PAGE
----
Our trip started out with a drive through Stirling Range National Park. The blue-green colour of the mountains in the background of the red ochre coloured gravel road and golden yellow field grass was a truly magnificient splendour for the eye.

More pictures as we drove through the Stirling Range.

That night we found a nice quiet carpark on the outskirts of Albany overlooking King George Sound, curled up in the back and enjoyed a long peaceful sleep.


Then the next morning we headed over to 2 Peoples Nature Reserve for some wonderful views while enjoying yoghurt, fruit and museli for breakfast.

Our brekkie spot overlooking 2 Peoples Bay.
  Shane is in this picture somewhere.  
Time to head back to the car and start on our way again.
We drove through Albany, which seemed like a sleepy little industrial port township.
On our way out of the town we came across the brig Amity. "The Amity sailed from Sydney on 9th November 1826, carrying a party under the command of Major Edmund Lockyer, who had orders to form a settlement at King George Sound.

After a difficult voyage, the first half battling through heavy weather in Bass Strait and the second enduring the summer heat of the westward run, the brig reached Princess Royal Harbour on Christmas Day.

The settlement party comprised the commandant Major Edmund Lockyer, a captain, surgeon, storekeeper, 18 rank and file soldiers, and 23 convicts, mostly tradesmen. Also on board were the vessel's own crew and a naval party comprising Lt Colson Festing, a quartermaster, midshipman and a marine batman - and stores for six months, including sheep and pigs.

Later sold back into private ownership, in 1831, the Amity was operated in Tasmania until, in June 1845, she was wrecked in Bass Strait on an uncharted sandbank.

The project to build a replica of the brig Amity commenced in 1972. After much discussion and research, construction started in 1975, with local boat builder Mr Stan Austin as project supervisor and Mr Pieter van de Brugge as leading shipwright. Other local craftsmen joined the team, with the aim of making the replica the focal point of celebrations of the 150th anniversary of the brig's arrival."

Quote taken from http://www.historicalbany.com.au/amity.htm

The Gap at Torndirrup National Park.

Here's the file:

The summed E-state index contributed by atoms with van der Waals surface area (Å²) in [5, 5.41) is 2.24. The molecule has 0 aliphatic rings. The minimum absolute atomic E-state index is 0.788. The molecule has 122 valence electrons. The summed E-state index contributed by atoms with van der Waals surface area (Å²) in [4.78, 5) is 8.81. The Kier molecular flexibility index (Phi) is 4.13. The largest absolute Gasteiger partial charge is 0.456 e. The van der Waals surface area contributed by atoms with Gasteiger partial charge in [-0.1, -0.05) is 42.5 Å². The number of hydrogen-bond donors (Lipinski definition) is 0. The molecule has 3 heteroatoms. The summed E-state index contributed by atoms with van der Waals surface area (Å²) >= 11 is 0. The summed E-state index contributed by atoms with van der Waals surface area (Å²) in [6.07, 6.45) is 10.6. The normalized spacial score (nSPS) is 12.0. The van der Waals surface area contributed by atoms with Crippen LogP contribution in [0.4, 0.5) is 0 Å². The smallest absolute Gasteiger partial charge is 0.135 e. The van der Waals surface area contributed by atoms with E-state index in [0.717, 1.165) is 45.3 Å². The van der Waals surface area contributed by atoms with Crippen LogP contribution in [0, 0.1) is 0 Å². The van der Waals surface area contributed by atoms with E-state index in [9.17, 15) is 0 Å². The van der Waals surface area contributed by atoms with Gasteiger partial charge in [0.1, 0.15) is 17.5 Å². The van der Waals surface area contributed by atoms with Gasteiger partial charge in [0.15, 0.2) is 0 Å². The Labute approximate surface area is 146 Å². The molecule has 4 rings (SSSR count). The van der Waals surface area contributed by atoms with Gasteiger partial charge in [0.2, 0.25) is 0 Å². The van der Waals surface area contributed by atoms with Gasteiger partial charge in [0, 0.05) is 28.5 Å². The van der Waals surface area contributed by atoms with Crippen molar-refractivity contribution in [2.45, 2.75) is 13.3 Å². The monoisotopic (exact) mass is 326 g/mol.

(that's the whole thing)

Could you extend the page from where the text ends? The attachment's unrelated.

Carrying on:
It was a steep sudden drop surrounded by some fragile rock with fractures running in different directions. Suffice to say neither of us were going any closer. (The arrow points to the gap behind).
The Natural Bridge. Again neither of us were going to cross it. I think we were kind of spooked after reading all the warning signs like 'Do not pass this point others have died doing so' and 'Tides are unpredictible even on calm days, entering may result in injury or death'. (The arrow points to Kim).
Then it was off to visit the Valley of Giants, where one of Australia largest eucalypts are found - the Red Tingle tree. The Walpole-Nornalup National Park is the only place where the red tingle tree (Eucalyptus Jacksonii) is found. They are the largest based of all the eucalypts with a girth of up to 20 metres. Growing up to 70 metres tall this buttressed, rough barked tree, can live to over 400 years old.

Tingle trees are often ‘hollowed out’ by fire and fungal attack however their structure means that they can continue to grow. An example of this is the Giant Tingle Tree near Walpole, other examples can be found along the Ancient Empire Walk at the Valley of the Giants.

The initial timber walk-way was easy as you started at ground level and walked along a fairly level gradient. Being in awe of the size of these trees we were unaware that the ground sloped away as we strolled along ('always looking up' syndrome). Then we reach the start of the Tree Top Walk which is a steel walk-way and the first step out onto this rickety, swaying contraption that zigzags higher up into the canopy is already 15 metres above the hard ground below. The first step is the hardest as the whole thing vibrates and sways like a flimsy branch in the breeze. Well, maybe not that bad but it is awfully tempting just to step back onto the solid timber walk-way.
  We made it to the top!
Shane was happy because we were now on our way back down.

Shane is that little blue speck on the right side of the walk-way.

A zoomed in shot of Shane on the walk-way and still he looks like a little blue speck.

Down and onto the sturdy timber platform. Feeling better now.
Umh not just yet. Maybe next time. Lets do the Ancient Empire Walk instead.
Shane from the front..... and Shane from behind.

These red tingles are huge trees. The Ancient Empire walk allowed us to get up close and really see how big these trees are.

  Tree hugging hippy!

Further down the road is the tree known as Big Tingle. I think it is now the biggest Red Tingle in the forrest since the one along the Ancient Empire Walk fell down - well thats what the DVD running in the information shop at the Tree Top walk said.


"Mmmm! Lunch! I'm hungry! Lets try this place for lunch. Its just up the road and the name makes it sound really cool - Circular Pools"

So it was a lazy late lunch under the shade of some small tree. Enjoying the sound the water made as it passed from one pool to the next while reading our select novels.

After a relaxing lunch we decided to visit Fernhook Falls. We didn't stay long as the falls were not that impressive, but the scenery was. Though with some rain Im sure they would be. The walk to them was enjoyable and we found a minature whirlpool created by water flowing under the rock a mesmerising distraction.

. .
Fernhook Falls.

The last picture before we ran out of memory for our camera and decided it was time to head home.